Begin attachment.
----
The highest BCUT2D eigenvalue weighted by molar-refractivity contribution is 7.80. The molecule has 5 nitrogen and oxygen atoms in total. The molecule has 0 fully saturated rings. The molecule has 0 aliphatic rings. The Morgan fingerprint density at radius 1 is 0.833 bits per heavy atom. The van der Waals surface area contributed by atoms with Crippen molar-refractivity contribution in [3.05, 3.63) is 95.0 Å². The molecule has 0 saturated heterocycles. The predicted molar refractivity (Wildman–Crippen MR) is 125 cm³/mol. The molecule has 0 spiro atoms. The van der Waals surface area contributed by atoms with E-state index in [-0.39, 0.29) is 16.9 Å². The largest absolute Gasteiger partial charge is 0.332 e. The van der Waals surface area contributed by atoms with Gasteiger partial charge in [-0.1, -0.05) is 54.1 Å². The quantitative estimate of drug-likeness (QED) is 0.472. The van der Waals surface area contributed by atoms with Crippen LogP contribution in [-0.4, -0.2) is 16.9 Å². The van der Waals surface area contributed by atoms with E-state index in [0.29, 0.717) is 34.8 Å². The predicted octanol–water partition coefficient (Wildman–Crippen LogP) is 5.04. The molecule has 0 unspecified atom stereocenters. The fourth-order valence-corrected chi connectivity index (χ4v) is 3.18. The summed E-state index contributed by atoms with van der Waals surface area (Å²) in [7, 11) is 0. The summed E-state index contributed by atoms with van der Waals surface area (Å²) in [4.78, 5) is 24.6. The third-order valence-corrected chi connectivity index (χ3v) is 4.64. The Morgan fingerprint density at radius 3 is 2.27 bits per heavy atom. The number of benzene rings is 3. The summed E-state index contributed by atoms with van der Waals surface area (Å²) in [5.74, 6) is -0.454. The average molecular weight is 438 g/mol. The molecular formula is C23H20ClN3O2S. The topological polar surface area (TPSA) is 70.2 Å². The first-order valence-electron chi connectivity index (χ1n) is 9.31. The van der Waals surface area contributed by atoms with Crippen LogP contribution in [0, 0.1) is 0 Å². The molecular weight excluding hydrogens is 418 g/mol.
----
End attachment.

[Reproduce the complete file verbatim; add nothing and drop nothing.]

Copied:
The highest BCUT2D eigenvalue weighted by molar-refractivity contribution is 7.80. The molecule has 5 nitrogen and oxygen atoms in total. The molecule has 0 fully saturated rings. The molecule has 0 aliphatic rings. The Morgan fingerprint density at radius 1 is 0.833 bits per heavy atom. The van der Waals surface area contributed by atoms with Crippen molar-refractivity contribution in [3.05, 3.63) is 95.0 Å². The molecule has 0 saturated heterocycles. The predicted molar refractivity (Wildman–Crippen MR) is 125 cm³/mol. The molecule has 0 spiro atoms. The van der Waals surface area contributed by atoms with E-state index in [-0.39, 0.29) is 16.9 Å². The largest absolute Gasteiger partial charge is 0.332 e. The van der Waals surface area contributed by atoms with Gasteiger partial charge in [-0.1, -0.05) is 54.1 Å². The quantitative estimate of drug-likeness (QED) is 0.472. The van der Waals surface area contributed by atoms with Crippen LogP contribution in [-0.4, -0.2) is 16.9 Å². The van der Waals surface area contributed by atoms with E-state index in [0.29, 0.717) is 34.8 Å². The predicted octanol–water partition coefficient (Wildman–Crippen LogP) is 5.04. The molecule has 0 unspecified atom stereocenters. The fourth-order valence-corrected chi connectivity index (χ4v) is 3.18. The summed E-state index contributed by atoms with van der Waals surface area (Å²) in [7, 11) is 0. The summed E-state index contributed by atoms with van der Waals surface area (Å²) in [4.78, 5) is 24.6. The third-order valence-corrected chi connectivity index (χ3v) is 4.64. The Morgan fingerprint density at radius 3 is 2.27 bits per heavy atom. The number of benzene rings is 3. The summed E-state index contributed by atoms with van der Waals surface area (Å²) in [5.74, 6) is -0.454. The average molecular weight is 438 g/mol. The molecular formula is C23H20ClN3O2S. The topological polar surface area (TPSA) is 70.2 Å². The first-order valence-electron chi connectivity index (χ1n) is 9.31. The van der Waals surface area contributed by atoms with Crippen LogP contribution in [0, 0.1) is 0 Å². The molecular weight excluding hydrogens is 418 g/mol.